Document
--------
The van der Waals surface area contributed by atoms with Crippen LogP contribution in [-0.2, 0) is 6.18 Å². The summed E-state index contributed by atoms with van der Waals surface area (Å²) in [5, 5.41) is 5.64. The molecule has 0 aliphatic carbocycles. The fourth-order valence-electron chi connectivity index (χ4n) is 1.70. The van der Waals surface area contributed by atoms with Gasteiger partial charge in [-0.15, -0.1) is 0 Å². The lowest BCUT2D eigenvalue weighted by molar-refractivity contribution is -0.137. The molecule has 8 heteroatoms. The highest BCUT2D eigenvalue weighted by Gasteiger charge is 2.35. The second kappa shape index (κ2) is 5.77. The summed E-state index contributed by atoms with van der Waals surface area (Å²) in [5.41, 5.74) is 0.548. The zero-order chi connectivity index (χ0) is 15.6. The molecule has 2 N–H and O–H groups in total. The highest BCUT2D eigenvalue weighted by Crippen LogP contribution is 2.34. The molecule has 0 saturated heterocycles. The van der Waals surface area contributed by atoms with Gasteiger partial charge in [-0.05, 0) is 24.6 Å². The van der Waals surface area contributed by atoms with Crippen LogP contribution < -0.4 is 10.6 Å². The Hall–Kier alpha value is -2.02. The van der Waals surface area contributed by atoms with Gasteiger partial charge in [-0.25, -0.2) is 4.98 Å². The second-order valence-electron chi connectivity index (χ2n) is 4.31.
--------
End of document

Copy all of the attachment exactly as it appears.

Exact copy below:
The van der Waals surface area contributed by atoms with Crippen LogP contribution in [-0.2, 0) is 6.18 Å². The summed E-state index contributed by atoms with van der Waals surface area (Å²) in [5, 5.41) is 5.64. The molecule has 0 aliphatic carbocycles. The fourth-order valence-electron chi connectivity index (χ4n) is 1.70. The van der Waals surface area contributed by atoms with Gasteiger partial charge in [-0.15, -0.1) is 0 Å². The lowest BCUT2D eigenvalue weighted by molar-refractivity contribution is -0.137. The molecule has 8 heteroatoms. The highest BCUT2D eigenvalue weighted by Gasteiger charge is 2.35. The second kappa shape index (κ2) is 5.77. The summed E-state index contributed by atoms with van der Waals surface area (Å²) in [5.41, 5.74) is 0.548. The zero-order chi connectivity index (χ0) is 15.6. The molecule has 2 N–H and O–H groups in total. The highest BCUT2D eigenvalue weighted by Crippen LogP contribution is 2.34. The molecule has 0 saturated heterocycles. The van der Waals surface area contributed by atoms with Gasteiger partial charge in [-0.05, 0) is 24.6 Å². The van der Waals surface area contributed by atoms with Crippen LogP contribution < -0.4 is 10.6 Å². The Hall–Kier alpha value is -2.02. The van der Waals surface area contributed by atoms with Gasteiger partial charge in [-0.25, -0.2) is 4.98 Å². The second-order valence-electron chi connectivity index (χ2n) is 4.31.